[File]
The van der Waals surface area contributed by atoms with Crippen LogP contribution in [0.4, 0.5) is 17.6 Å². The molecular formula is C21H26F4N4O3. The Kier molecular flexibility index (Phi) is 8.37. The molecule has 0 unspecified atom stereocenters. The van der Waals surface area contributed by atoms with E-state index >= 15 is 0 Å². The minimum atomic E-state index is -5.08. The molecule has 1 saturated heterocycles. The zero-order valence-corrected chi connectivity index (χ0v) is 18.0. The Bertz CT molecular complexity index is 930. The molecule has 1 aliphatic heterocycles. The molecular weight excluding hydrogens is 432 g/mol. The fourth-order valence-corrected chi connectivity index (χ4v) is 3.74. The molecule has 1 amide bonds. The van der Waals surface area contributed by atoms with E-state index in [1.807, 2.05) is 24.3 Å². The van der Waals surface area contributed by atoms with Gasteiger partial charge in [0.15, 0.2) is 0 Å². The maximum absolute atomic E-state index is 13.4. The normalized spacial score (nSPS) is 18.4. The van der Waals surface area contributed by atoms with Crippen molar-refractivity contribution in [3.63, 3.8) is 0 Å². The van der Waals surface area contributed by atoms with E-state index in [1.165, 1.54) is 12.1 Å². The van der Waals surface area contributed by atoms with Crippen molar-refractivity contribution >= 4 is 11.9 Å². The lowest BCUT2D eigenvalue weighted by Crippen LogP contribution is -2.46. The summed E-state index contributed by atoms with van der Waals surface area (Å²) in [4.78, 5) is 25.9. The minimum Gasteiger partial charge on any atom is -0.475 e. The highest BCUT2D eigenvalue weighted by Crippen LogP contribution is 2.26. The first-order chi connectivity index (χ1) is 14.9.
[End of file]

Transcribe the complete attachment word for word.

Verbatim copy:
The van der Waals surface area contributed by atoms with Crippen LogP contribution in [0.4, 0.5) is 17.6 Å². The molecular formula is C21H26F4N4O3. The Kier molecular flexibility index (Phi) is 8.37. The molecule has 0 unspecified atom stereocenters. The van der Waals surface area contributed by atoms with E-state index >= 15 is 0 Å². The minimum atomic E-state index is -5.08. The molecule has 1 saturated heterocycles. The zero-order valence-corrected chi connectivity index (χ0v) is 18.0. The Bertz CT molecular complexity index is 930. The molecule has 1 aliphatic heterocycles. The molecular weight excluding hydrogens is 432 g/mol. The fourth-order valence-corrected chi connectivity index (χ4v) is 3.74. The molecule has 1 amide bonds. The van der Waals surface area contributed by atoms with E-state index in [1.807, 2.05) is 24.3 Å². The van der Waals surface area contributed by atoms with Gasteiger partial charge in [0.15, 0.2) is 0 Å². The maximum absolute atomic E-state index is 13.4. The normalized spacial score (nSPS) is 18.4. The van der Waals surface area contributed by atoms with Crippen molar-refractivity contribution in [3.63, 3.8) is 0 Å². The van der Waals surface area contributed by atoms with E-state index in [1.165, 1.54) is 12.1 Å². The van der Waals surface area contributed by atoms with Crippen molar-refractivity contribution >= 4 is 11.9 Å². The lowest BCUT2D eigenvalue weighted by Crippen LogP contribution is -2.46. The summed E-state index contributed by atoms with van der Waals surface area (Å²) in [4.78, 5) is 25.9. The minimum Gasteiger partial charge on any atom is -0.475 e. The highest BCUT2D eigenvalue weighted by Crippen LogP contribution is 2.26. The first-order chi connectivity index (χ1) is 14.9.